Rep Kennedy Highlights Issues and Impending Cuts

Our students are back to school this morning after a nice winter break! Thank you to all staff for your care for our children and all of the work we know you did over break!

Now, back to business!

An email received this morning from House Representative Chris Kennedy highlights something we should ALL be concerned about. Here’s the quote:

 Colorado is in a very unique situation because of Constitutional constraints on our budget. As many of you know, Colorado is the only state in the U.S. in which the legislature doesn’t have the authority to raise taxes. Furthermore, our budget is restricted by a growth cap that doesn’t keep pace with the needs of our growing state. So, even as we grow our economy, we’re unable to adequately fund our public schools, transportation infrastructure, and other priorities. Furthermore, the rapid growth of home values has put the Gallagher amendment into effect for the first time since 2003. Essentially, this means we’re forced to reduce residential property taxes in a way that will cut education funding by $178M at a time when the state is already far short of it’s obligation to K-12.”

Representative Kennedy goes on with this:

“While we will certainly be searching for legislative solutions to many of these problems, some of them can only be addressed by amending the Constitution, which is now much more difficult because of the passage of Amendment 71. In the short term, that means Colorado will be making budget cuts.”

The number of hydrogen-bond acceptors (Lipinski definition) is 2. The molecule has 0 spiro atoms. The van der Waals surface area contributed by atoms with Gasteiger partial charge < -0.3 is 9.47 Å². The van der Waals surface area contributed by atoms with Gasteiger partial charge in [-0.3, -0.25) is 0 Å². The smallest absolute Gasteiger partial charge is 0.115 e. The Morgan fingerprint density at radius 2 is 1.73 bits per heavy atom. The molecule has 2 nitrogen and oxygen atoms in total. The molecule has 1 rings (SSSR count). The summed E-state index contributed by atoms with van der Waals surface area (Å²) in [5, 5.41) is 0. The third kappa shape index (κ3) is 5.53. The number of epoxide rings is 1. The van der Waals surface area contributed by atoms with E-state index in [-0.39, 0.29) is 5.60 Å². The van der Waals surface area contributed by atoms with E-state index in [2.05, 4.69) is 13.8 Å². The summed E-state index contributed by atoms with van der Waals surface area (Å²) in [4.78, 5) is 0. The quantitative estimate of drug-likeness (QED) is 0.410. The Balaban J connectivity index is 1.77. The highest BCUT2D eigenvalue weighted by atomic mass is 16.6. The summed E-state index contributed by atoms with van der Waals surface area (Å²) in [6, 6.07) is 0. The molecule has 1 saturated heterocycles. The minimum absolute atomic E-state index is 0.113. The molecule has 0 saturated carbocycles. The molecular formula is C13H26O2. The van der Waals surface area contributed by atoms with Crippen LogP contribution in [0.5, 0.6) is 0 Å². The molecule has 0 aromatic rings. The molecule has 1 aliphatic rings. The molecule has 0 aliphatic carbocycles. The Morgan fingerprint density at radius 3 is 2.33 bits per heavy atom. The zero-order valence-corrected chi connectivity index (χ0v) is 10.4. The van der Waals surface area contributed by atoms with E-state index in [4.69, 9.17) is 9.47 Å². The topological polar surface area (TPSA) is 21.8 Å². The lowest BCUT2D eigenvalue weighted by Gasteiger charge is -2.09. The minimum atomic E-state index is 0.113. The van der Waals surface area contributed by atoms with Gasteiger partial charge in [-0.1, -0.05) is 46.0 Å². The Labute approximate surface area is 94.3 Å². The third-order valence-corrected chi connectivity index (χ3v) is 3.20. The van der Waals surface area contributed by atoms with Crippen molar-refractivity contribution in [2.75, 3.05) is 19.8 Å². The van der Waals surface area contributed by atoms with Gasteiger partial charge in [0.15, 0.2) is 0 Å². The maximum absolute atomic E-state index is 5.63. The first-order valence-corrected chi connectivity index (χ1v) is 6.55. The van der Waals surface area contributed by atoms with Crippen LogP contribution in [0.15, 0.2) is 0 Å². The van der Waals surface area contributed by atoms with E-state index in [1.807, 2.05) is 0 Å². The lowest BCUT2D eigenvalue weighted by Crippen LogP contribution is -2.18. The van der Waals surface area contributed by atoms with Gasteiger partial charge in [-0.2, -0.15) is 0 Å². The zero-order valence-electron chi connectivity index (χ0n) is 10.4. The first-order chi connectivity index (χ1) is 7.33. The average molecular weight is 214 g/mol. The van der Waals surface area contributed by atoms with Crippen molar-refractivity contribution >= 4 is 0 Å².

This should concern every person in Colorado. Our public schools are the cornerstone of our democracy. They impact our economy, our property values, our children and their futures, our workforce, and our own futures. Not investing in education now, and more importantly, FURTHER cuts to education for the children in our schools will impact all of our futures.

There have been a couple Republican legislators working toward a hopeful nonpartisan collaboration and starting the talk about the negative impacts to transportation issues due to state funding, which is a nice start to a conversation in Colorado. In fact, the transportation issues were highlighted years ago in the TBD Colorado conversations that occurred around the state to educate Colorado citizens and obtain feedback. Transportation funding is very important and critical to safety but so are more than 800,000 students in our schools and the many other issues and services our state budget covers.

Think about it this way, education funding impacts students who will eventually be the individuals holding today’s jobs and caring for the State of Colorado in the future. Do you want a doctor or caregiver who is pretty good and is decent at care or do you want a highly qualified person serving you in the future?

What do you want for YOUR children if you’re no longer around to care for them? Highly educated and highly qualified or good enough?

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